• Members of the development group
   took on the roles of the characters




2/26/2011
Running the Game - Continued


 • These puppeteers made blog posts and
   tweets timed by a detailed script

 • They also built the story’s alternate
   reality through backdated blog entries

 • One person served as a game master to
   help players via the Facebook group




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Marketing

 • No carrot

 • Flyers, news ad, web ad

 • Bibliographic Instruction sessions

 • Freshman compass courses

 • English 101




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Assessment


 • Web stats
       • Google Analytics
       • WordPress


 • Survey of players

 • End of game event




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Lessons Learned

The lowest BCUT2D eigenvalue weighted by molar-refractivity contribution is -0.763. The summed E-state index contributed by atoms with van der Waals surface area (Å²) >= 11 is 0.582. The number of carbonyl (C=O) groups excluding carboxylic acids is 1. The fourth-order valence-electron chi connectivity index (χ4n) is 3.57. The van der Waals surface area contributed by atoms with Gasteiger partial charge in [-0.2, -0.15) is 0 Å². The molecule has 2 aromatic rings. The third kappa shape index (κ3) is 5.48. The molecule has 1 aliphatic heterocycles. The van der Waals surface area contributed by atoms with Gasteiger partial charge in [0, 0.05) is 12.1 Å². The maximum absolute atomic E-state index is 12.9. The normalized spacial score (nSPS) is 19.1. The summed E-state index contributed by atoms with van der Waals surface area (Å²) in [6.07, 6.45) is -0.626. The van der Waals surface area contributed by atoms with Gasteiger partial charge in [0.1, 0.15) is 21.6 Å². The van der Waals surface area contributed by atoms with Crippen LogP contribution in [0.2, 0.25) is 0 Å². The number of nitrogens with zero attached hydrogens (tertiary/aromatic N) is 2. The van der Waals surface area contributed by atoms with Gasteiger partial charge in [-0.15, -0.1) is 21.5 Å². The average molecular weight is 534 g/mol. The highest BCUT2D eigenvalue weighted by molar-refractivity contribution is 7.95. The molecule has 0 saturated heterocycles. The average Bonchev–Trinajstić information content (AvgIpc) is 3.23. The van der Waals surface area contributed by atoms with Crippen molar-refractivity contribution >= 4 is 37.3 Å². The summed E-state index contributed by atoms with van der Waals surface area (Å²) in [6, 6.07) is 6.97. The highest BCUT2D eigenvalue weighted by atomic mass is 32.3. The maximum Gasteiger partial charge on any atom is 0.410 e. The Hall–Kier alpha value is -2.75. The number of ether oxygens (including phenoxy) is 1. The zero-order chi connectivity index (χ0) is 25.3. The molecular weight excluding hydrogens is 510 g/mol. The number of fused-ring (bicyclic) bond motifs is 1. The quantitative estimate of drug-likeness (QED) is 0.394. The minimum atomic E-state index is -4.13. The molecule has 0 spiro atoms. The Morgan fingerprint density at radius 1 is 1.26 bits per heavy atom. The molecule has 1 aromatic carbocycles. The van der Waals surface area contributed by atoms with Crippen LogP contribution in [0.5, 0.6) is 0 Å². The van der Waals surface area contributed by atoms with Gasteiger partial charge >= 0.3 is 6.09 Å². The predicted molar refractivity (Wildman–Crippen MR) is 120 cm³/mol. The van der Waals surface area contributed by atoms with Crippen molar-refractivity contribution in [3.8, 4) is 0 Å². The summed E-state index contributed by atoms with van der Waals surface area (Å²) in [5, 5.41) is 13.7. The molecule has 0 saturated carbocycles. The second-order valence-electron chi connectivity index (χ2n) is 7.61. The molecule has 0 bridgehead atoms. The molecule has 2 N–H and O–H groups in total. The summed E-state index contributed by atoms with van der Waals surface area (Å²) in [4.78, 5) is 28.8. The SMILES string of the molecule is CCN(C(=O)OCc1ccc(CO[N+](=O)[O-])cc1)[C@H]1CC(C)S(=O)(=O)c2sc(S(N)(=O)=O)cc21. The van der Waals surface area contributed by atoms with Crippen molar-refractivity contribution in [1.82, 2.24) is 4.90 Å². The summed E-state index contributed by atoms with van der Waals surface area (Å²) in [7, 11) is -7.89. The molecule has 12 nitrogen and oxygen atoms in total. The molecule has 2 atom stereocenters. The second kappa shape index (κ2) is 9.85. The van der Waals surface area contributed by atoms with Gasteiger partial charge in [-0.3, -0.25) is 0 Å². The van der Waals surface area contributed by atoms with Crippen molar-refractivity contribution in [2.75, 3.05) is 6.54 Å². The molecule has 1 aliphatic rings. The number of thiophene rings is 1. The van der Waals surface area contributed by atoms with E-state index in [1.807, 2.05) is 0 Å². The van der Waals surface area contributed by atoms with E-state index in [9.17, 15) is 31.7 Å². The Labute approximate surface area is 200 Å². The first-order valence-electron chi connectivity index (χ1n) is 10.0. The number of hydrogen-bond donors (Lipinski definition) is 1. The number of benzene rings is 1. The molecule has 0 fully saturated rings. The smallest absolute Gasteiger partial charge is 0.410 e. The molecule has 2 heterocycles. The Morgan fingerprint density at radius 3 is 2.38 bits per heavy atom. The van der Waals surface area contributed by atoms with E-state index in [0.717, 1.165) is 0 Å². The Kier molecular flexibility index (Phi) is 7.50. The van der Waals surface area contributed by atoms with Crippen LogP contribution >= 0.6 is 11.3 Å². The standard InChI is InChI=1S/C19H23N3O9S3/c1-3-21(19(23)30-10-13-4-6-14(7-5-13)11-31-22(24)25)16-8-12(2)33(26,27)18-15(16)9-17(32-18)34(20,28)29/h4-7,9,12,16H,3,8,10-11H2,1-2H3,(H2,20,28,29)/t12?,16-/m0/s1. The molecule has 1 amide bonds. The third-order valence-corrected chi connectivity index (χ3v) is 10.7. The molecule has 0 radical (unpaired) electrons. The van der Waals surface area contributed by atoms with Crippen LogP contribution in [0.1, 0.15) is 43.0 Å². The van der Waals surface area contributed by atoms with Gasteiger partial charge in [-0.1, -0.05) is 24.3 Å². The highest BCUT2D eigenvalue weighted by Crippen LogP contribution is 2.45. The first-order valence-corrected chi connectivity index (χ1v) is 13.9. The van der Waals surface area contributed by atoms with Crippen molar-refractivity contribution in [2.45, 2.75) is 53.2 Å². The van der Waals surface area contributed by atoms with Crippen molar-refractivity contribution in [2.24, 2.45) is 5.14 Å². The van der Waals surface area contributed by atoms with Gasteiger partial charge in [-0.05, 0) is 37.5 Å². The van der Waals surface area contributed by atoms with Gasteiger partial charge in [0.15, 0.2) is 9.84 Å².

• Start with a bang!

 • Keep them interested
       • Resist controlling the tempo or gating
         player progression
       • Consider the length of the game


 • Build something you can easily replicate

 • Find collaborations to help with aspects
   of the game that are not your strength


2/26/2011
Lessons Learned - Continued


 • Understand the limitations and use
   policies of any social media tools you
   intend to employ

 • Think about the need to track players

 • Create buy-in among the campus
   community




2/26/2011
 Next Steps
 • Follow advancements in technology,
   gaming, and instruction

 • Continue to examine what motivates
   players in games

 • Find ways to include students in the
   creation and development

 • Consider external collaborations



2/26/2011
 Contact Information


             Jason J. Battles
            jjbattles@ua.edu

             Valerie Glenn
            vglenn@ua.edu

              Lindley Shedd
            lcshedd@ua.edu




2/26/2011